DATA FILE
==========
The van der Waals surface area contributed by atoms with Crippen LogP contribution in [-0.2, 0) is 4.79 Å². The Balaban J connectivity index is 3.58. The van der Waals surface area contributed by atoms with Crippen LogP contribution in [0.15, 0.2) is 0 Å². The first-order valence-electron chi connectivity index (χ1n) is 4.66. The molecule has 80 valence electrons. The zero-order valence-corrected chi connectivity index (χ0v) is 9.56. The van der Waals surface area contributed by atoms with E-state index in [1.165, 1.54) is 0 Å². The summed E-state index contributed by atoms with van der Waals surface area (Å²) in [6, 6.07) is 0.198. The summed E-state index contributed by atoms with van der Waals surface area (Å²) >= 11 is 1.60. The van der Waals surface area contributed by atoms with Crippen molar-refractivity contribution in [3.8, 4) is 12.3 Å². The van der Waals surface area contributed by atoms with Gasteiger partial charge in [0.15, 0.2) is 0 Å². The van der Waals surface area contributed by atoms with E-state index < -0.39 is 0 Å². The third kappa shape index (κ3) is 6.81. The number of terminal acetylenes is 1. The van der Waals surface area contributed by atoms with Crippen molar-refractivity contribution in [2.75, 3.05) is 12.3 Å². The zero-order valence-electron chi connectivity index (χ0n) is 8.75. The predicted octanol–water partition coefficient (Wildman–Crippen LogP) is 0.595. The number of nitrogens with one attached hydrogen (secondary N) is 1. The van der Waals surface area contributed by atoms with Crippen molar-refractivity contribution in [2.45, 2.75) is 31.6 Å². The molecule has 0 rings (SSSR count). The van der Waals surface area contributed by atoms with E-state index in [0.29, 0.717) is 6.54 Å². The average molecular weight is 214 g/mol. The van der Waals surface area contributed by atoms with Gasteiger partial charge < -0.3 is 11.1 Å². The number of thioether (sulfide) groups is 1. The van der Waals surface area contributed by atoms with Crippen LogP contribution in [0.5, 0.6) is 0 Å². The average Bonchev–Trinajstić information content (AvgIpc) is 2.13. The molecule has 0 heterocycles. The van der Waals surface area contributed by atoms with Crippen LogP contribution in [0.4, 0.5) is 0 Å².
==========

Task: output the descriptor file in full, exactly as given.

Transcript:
The van der Waals surface area contributed by atoms with Crippen LogP contribution in [-0.2, 0) is 4.79 Å². The Balaban J connectivity index is 3.58. The van der Waals surface area contributed by atoms with Crippen LogP contribution in [0.15, 0.2) is 0 Å². The first-order valence-electron chi connectivity index (χ1n) is 4.66. The molecule has 80 valence electrons. The zero-order valence-corrected chi connectivity index (χ0v) is 9.56. The van der Waals surface area contributed by atoms with E-state index in [1.165, 1.54) is 0 Å². The summed E-state index contributed by atoms with van der Waals surface area (Å²) in [6, 6.07) is 0.198. The summed E-state index contributed by atoms with van der Waals surface area (Å²) >= 11 is 1.60. The van der Waals surface area contributed by atoms with Crippen molar-refractivity contribution in [3.8, 4) is 12.3 Å². The van der Waals surface area contributed by atoms with Gasteiger partial charge in [0.15, 0.2) is 0 Å². The van der Waals surface area contributed by atoms with E-state index < -0.39 is 0 Å². The third kappa shape index (κ3) is 6.81. The number of terminal acetylenes is 1. The van der Waals surface area contributed by atoms with Crippen molar-refractivity contribution in [2.75, 3.05) is 12.3 Å². The zero-order valence-electron chi connectivity index (χ0n) is 8.75. The predicted octanol–water partition coefficient (Wildman–Crippen LogP) is 0.595. The number of nitrogens with one attached hydrogen (secondary N) is 1. The van der Waals surface area contributed by atoms with Crippen molar-refractivity contribution in [2.45, 2.75) is 31.6 Å². The molecule has 0 rings (SSSR count). The van der Waals surface area contributed by atoms with E-state index in [0.29, 0.717) is 6.54 Å². The average molecular weight is 214 g/mol. The van der Waals surface area contributed by atoms with Gasteiger partial charge < -0.3 is 11.1 Å². The number of thioether (sulfide) groups is 1. The van der Waals surface area contributed by atoms with Crippen LogP contribution in [0.5, 0.6) is 0 Å². The average Bonchev–Trinajstić information content (AvgIpc) is 2.13. The molecule has 0 heterocycles. The van der Waals surface area contributed by atoms with Crippen LogP contribution in [0.4, 0.5) is 0 Å².